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Strengthening connections

 M Mogale |  2015-04-26 21:04:43.0  |  New Delhi

Strengthening connections

April will forever resonate in the history of our nation as the month that saw the first democratic elections in 1994 that gave birth to freedom and constitutional democracy in South Africa. This election marked the turning point that saw the previously disadvantaged became part of the South 
African political dispensation. South Africa now belongs to all who live in it.

South Africa is grateful to have India as both friend and partner. The foundations of bilateral relations between South Africa and India were laid by giants like Mahatma Gandhi and Nelson Mandela. The principles and values espoused by them throughout their lives continue to shape the ties between the two countries.  In today’s world, both countries are working together to make sure that the voices of the poor and the weak do not go unheard.  Both the countries are members of vibrant international forums like IBSA, G77+ China, G20 and BRICS that are driving the growth engine of the world economy. 

On the economic front, our bilateral trade for 2011-2012 was $15.7 billion. South Africa’s exports to India during the same year were $10.9 billion and imports were $4.8 billion. However, this trade volume decreased to $11 billion during 2013-2014 mainly on account of worldwide the Economic slowdown. This volume of trade can be maximised given our relations and the business potential and opportunities available in both countries. Our political principals have set a target of $18 billion bilateral trade by 2018. This is achievable with proactive engagement by both our governments and business stakeholders. 

Most of the exports from South Africa to India are primary commodities and raw materials. Gold, coal and minerals dominate the major bulk of our export basket to India. We need to change this to value added products and services. India can help us in this regard. 

South Africa offers tremendous investment opportunities in almost every field of business and trade. Many Indian companies have already invested in South Africa but we need more of them.  Indian companies could seek investment opportunities in engineering, energy mostly solar and wind, housing, healthcare, hotels and tourism, film and entertainment, publications, IT, biotechnology, medicines and automotive sectors. These are the fields in which India has the potential and interest to go abroad to invest. South African companies have also entered India and doing business in mining, energy, food, infrastructure, finance and entertainment among others. More and more companies from South Africa are looking for opportunities in India encouraged by the many opportunities arising from the “Make in India” initiative.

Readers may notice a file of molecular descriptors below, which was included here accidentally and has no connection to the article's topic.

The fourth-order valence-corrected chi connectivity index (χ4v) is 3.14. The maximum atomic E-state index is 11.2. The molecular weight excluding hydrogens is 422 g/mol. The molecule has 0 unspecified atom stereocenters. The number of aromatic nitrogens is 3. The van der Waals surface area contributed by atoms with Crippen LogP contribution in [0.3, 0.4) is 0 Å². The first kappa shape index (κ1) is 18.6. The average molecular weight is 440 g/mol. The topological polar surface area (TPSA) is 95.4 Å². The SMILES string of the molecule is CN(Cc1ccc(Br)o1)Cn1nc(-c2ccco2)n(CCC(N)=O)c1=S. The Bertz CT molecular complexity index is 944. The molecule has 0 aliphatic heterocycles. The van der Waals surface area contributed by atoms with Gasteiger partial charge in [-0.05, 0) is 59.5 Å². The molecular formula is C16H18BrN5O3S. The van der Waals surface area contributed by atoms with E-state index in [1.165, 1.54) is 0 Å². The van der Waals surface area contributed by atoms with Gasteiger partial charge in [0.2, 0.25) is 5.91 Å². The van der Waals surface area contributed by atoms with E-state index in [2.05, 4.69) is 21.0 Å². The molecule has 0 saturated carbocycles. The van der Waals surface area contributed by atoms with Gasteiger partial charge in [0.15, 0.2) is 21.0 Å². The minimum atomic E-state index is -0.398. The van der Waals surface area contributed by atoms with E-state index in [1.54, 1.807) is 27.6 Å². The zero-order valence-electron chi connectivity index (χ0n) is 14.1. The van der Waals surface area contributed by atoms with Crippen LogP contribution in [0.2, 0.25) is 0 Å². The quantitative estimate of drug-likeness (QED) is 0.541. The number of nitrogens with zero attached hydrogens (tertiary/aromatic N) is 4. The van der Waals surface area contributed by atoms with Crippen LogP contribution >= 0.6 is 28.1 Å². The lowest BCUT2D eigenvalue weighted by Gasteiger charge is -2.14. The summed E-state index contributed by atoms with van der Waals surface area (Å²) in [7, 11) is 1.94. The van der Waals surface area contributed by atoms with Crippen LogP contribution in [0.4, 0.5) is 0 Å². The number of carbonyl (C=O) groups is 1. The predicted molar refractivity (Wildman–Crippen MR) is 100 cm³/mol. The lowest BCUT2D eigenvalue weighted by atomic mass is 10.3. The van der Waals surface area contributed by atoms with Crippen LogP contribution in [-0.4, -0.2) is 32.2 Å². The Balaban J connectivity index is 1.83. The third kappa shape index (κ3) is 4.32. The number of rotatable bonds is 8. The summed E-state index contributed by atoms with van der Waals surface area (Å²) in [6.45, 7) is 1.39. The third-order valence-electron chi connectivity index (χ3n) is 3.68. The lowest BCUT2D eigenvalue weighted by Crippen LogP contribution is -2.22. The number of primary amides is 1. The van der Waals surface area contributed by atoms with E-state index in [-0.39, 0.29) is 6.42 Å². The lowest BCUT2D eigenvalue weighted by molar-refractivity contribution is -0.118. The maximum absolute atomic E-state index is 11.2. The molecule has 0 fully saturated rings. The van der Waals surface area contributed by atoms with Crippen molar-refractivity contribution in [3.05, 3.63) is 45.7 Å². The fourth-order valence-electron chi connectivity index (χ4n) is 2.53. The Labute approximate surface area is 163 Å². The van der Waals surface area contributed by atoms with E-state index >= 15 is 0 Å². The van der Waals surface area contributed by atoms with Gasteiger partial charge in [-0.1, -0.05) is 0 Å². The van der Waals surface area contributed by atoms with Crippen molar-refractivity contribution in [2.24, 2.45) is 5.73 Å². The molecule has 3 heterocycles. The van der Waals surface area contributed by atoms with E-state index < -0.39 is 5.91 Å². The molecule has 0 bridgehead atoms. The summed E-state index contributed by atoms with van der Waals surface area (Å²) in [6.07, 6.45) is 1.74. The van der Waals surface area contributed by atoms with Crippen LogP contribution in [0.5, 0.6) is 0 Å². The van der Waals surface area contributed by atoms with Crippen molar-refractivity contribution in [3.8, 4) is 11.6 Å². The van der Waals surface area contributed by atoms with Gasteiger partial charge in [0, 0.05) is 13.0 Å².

IBSA and BRICS are the most vibrant economic groups today in which India and South Africa assume great importance.  All these groups have been deliberating on a variety of issues connected with world politics, economics and business and its role to maintain a better world order.  

The tourism industry is one of the focus sectors for the South African Government. Over the next 20 years, international tourist arrivals in emerging-economy destinations are expected to grow at double the pace (four per cent) of advanced-economy destinations (projected at two per cent). As a result, arrivals in emerging economies will likely surpass those in advanced economies by 2015. 

Tourism has also brought the people of South Africa and India closer to each other.  Currently, South Africa receives over 1,00 000 tourists from India, a growth of 18.2 per cent since 2012, making India South Africa’s eighth largest overseas source market. This is not much, as compared to the potential that the Indian market offers. India is the third largest market in Asia and the number of Indians travelling overseas is set to rise from around 15 million today to 50 million by 2020.We see this as a great opportunity to attract Indian investors to explore avenues in the tourism sector. Our new immigration policy gives business executives from BRICS nations a business visa up to 10years, depending on validity of the passport and an extended validity for intra company work permits. 

Further, the immigration policy makes it easier to get study permits and tourist visas, and residence permits (for life partners). VFS Global has launched seven Visa Application Centres (VACs) for South Africa in India, which are operational. This is a positive development since it extends the convenience of a seamless visa application process for our valued tourists in India. The world is changing and countries such as India and South Africa should also follow the path of progress to earn a decent livelihood for its people. This is only possible with a bigger role by the business community. 

The author is Deputy High Commissioner, South African High Commission

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